A short piece on Newsroom South East about a new treatment for fibroids resulted in Guy's and St Thomas' trust being inundated with inquiries from women wanting the treatment.
The trust had set up a dedicated helpline but could not provide treatment for the numbers of women wanting it.
So the item raised issues of waiting lists and rationing, publicity that could later backfire on
'It can cause despair. You get lots of people excited and ringing up, yet you know that you can't meet demand, that there are waiting lists. But you have to balance that against letting the public know about new treatments,' explains
The benefits can outweigh the risks. The Royal Hospitals trust, London, agreed to a six-part fly-on-the-wall series with Carlton Television, partly because it wanted to combat the effect on staff recruitment caused by a series of critical press articles on the St Bartholemew's Hospital closure.
The series did not solve the trust's recruitment problem but did help remove the perception among potential recruits that Bart's was 'closing tomorrow'.
Press officer Sara Moseley says: 'In terms of stemming negative publicity it was a success.'
There are also marginal financial spin-offs from television exposure. Ms Cliffe agrees that Children's Hospital did 'help' with fundraising at Great Ormond Street although this is not easily quantifiable.
Guy's and St Thomas' does not charge for news crews or documentaries. But it is often asked if crews can film views of London from the top of Guy's tower - for which it charges 75 plus. And it charges feature film crews 2,000 for a weekend's shoot.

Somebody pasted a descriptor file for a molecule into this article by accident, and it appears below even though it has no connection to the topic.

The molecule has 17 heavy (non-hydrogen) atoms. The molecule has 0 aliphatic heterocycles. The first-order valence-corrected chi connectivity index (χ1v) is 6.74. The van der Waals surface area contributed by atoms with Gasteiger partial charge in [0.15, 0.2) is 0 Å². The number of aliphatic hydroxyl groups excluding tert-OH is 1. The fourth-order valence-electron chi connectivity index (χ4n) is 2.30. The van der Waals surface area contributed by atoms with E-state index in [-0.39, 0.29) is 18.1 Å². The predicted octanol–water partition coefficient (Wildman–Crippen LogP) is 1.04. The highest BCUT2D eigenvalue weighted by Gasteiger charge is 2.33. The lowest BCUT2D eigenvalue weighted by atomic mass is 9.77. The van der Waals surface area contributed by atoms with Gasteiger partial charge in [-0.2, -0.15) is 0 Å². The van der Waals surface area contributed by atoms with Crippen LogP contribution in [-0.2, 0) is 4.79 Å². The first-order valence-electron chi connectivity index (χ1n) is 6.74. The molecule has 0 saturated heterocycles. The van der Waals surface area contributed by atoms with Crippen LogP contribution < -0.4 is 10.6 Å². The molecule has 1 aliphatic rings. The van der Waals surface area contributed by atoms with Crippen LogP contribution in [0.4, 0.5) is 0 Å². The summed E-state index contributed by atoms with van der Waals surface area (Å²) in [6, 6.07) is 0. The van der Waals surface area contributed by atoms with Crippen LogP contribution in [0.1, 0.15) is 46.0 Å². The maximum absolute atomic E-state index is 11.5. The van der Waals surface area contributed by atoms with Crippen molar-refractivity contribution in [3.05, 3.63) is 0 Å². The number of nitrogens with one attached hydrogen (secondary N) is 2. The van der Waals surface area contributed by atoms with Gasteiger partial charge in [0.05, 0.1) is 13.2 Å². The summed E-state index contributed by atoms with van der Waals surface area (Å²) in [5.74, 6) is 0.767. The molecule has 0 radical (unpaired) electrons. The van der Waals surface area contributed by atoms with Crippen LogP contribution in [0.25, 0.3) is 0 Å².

There is little sign of television's obsession with health abating.
George Cathro, a producer with Hand Pickt Productions, points out that new digital technology will bring with them many more channels - creating a voracious demand for both new and tried and tested material.
The challenge will be for television to look into relatively unexplored areas such as geriatric care and mental health. These will throw up tough but not necessarily insurmountable ethical problems about consent and patient confidentiality.
'Television producers are going to have to look at areas which have not been done before. But if they are done responsibly I do not see any reason why programmes cannot be made in those areas,' says Mr Cathro.
'Hardly a week goes by when we are not asked if we would let television crews in for one reason or another'
Cancer care on camera
George Cathro is making a television series on cancer care at the Western General Hospitals trust in Edinburgh. The project was partly inspired by personal experience - both his parents died of cancer.
'After seeing my mother at one of her appointments, I wrote some thoughts on doing something for a lay audience that reflected the experience of different people at all stages of cancer care.'
Some months after his mother had died, he got a call out of the blue from a hospital consultant acquaintance. After talks with the trust, and a commission from the BBC, a six-part series was born under the working title The Clinic. It is due to be transmitted by BBC Scotland, next February.
'Given the large incidence of cancer in Scotland it is an emotive and fearful subject for many people. For all sorts of reasons television has kept away from it.'
The series will look at cancer care over a nine-month period through the eyes of patients. 'We are following them through their care, talking about how it has affected their lives and their families,' Mr Cathro says. He hopes the programme will inform viewers and dispel some misconceptions. He shadowed hospital consultants and staff in preparation, and spent weeks working out a contract with the trust, agreeing what can and can't be filmed.
He hopes to keep disruption to a minimum by using a tiny, hand-held digital camera that works well in low light, obviating the need for cumbersome lighting equipment and someone to operate it. The budget allows 60 filming days over the nine months - long enough, Mr Cathro believes, to do justice to the complexities of the subject.
Patients are given a major say in what they want filmed. The consent forms they sign allow them to withdraw their participation up to 48 hours before the programme is transmitted. Patients who have agreed to participate take it seriously, Mr Cathro says.